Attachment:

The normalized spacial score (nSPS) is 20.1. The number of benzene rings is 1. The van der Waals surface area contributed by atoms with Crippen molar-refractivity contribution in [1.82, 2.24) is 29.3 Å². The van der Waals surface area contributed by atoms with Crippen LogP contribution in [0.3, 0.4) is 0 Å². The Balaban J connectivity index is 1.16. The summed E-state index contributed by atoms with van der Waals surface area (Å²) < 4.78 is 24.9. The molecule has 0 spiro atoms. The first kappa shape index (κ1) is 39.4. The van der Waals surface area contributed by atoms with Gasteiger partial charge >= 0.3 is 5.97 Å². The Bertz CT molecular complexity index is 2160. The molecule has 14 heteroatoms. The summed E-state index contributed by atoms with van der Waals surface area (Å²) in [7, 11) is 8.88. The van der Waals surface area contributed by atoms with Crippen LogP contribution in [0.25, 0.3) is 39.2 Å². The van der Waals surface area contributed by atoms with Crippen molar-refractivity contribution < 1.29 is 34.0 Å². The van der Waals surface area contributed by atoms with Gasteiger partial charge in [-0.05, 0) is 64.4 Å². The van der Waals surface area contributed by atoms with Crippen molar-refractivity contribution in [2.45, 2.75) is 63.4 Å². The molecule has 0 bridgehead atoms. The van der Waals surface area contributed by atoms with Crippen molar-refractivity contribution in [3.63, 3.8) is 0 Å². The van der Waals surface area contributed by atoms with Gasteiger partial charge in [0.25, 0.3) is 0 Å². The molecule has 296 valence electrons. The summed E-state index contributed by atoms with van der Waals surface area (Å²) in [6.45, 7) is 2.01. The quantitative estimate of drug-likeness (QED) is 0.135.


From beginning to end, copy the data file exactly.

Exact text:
The normalized spacial score (nSPS) is 20.1. The number of benzene rings is 1. The van der Waals surface area contributed by atoms with Crippen molar-refractivity contribution in [1.82, 2.24) is 29.3 Å². The van der Waals surface area contributed by atoms with Crippen LogP contribution in [0.3, 0.4) is 0 Å². The Balaban J connectivity index is 1.16. The summed E-state index contributed by atoms with van der Waals surface area (Å²) < 4.78 is 24.9. The molecule has 0 spiro atoms. The first kappa shape index (κ1) is 39.4. The van der Waals surface area contributed by atoms with Gasteiger partial charge >= 0.3 is 5.97 Å². The Bertz CT molecular complexity index is 2160. The molecule has 14 heteroatoms. The summed E-state index contributed by atoms with van der Waals surface area (Å²) in [7, 11) is 8.88. The van der Waals surface area contributed by atoms with Crippen LogP contribution in [0.25, 0.3) is 39.2 Å². The van der Waals surface area contributed by atoms with Crippen molar-refractivity contribution < 1.29 is 34.0 Å². The van der Waals surface area contributed by atoms with Gasteiger partial charge in [-0.05, 0) is 64.4 Å². The van der Waals surface area contributed by atoms with Crippen molar-refractivity contribution in [2.45, 2.75) is 63.4 Å². The molecule has 0 bridgehead atoms. The van der Waals surface area contributed by atoms with Crippen molar-refractivity contribution in [3.63, 3.8) is 0 Å². The van der Waals surface area contributed by atoms with Gasteiger partial charge in [0.25, 0.3) is 0 Å². The molecule has 296 valence electrons. The summed E-state index contributed by atoms with van der Waals surface area (Å²) in [6.45, 7) is 2.01. The quantitative estimate of drug-likeness (QED) is 0.135.